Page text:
MONDAY 7 OCTOBER (10 am – 6 pm)
Keynote dr. William Connolly (Johns Hopkins University, USA): On Pluralism and Entangled Humanism
Response dr. Henk Manschot (University of Humanistic Studies, the Netherlands): Entangled Humanism and an Ecological Art of Living
Manschot’s contribution to the discussion of Entangled Humanism will be guided by a Nietzschean inspired notion of Radical Humanism which is based on Nietzsche’s proposition to give back ‘meaning to the Earth and hope to Humanity’ (Genealogy of Morals). Departing from a critical and Earth-based philosophy, Manschot will respond to Connolly’s planetary vision. In his response, two issues will be highlighted. Firstly a future oriented ecological art of living with and amidst all living beings, and secondly, a new sense of place, accompanied by a new idea of locality and proximity as core elements of a radical pluralist planetary worldview.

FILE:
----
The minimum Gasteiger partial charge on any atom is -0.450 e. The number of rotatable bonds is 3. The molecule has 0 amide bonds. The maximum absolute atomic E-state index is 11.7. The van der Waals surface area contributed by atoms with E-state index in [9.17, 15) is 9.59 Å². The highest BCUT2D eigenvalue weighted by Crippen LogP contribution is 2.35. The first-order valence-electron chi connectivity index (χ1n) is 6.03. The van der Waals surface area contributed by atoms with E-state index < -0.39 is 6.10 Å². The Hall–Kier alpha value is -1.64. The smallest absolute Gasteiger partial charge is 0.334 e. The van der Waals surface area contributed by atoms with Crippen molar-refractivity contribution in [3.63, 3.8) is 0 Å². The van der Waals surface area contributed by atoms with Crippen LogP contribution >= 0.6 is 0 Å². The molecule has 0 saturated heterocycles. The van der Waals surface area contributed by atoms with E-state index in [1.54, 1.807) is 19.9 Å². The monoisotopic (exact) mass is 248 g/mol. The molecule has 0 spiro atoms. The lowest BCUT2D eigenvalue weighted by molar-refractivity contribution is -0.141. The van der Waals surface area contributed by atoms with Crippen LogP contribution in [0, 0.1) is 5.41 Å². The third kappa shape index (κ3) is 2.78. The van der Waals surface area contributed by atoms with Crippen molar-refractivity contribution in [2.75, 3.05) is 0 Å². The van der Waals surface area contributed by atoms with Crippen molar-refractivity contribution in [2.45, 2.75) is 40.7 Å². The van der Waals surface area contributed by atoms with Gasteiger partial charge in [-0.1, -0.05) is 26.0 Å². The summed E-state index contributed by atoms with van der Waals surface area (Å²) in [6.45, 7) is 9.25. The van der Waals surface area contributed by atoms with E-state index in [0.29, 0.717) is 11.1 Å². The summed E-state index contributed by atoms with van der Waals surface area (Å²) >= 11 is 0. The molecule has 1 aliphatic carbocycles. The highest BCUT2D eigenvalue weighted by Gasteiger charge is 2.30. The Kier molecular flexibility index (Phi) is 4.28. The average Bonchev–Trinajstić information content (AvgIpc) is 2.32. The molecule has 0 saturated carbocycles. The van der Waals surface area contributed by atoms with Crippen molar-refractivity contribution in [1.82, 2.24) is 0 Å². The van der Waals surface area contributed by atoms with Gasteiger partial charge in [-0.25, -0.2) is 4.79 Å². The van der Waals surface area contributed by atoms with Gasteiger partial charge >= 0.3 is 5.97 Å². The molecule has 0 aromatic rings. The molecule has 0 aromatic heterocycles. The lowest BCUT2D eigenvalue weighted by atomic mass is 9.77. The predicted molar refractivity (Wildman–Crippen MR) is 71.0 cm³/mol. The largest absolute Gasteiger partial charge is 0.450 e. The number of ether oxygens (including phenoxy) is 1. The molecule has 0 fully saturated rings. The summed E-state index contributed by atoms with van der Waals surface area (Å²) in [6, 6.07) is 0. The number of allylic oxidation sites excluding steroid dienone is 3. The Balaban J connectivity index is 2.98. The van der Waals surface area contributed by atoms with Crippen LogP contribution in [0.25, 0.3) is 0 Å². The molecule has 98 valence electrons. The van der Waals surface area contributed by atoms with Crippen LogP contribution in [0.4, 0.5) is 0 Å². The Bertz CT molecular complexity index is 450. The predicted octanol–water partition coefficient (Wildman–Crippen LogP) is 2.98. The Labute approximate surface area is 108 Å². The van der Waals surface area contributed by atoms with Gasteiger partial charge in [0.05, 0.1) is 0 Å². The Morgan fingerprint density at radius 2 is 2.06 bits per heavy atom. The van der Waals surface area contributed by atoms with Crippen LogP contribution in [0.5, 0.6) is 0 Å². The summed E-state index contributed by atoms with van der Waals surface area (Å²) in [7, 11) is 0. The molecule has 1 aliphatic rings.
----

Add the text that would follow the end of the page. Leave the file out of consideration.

Response dr. Carolina Suransky (University of Humanistic Studies, the Netherlands): Promoting Pluralism
Suransky’s contribution focuses on Connolly’s proposal to intensify a three-way conversation between postcolonial ecology, eco-movements in old capitalist centers, and new practitioners of the earth sciences. Particularly inspired by Mignolo and Walsh’s notion of pluricultural decoloniality and their engagement with other ‘modes of being, thinking, knowing, sensing and living; that is, an otherwise in the plural’, Suransky will explore how decolonial pedagogies could strengthen absented voices to reclaim the right to self-narrate, to signify, and to render visible local histories, other subjectivities, cosmologies, and struggles silenced by Western and Westernized accounts of the world. She will illustrate her response with experiences within the international summer school on pluralism and social change for graduate students and social activists from South Africa, India, Indonesia, Uganda and the Netherlands.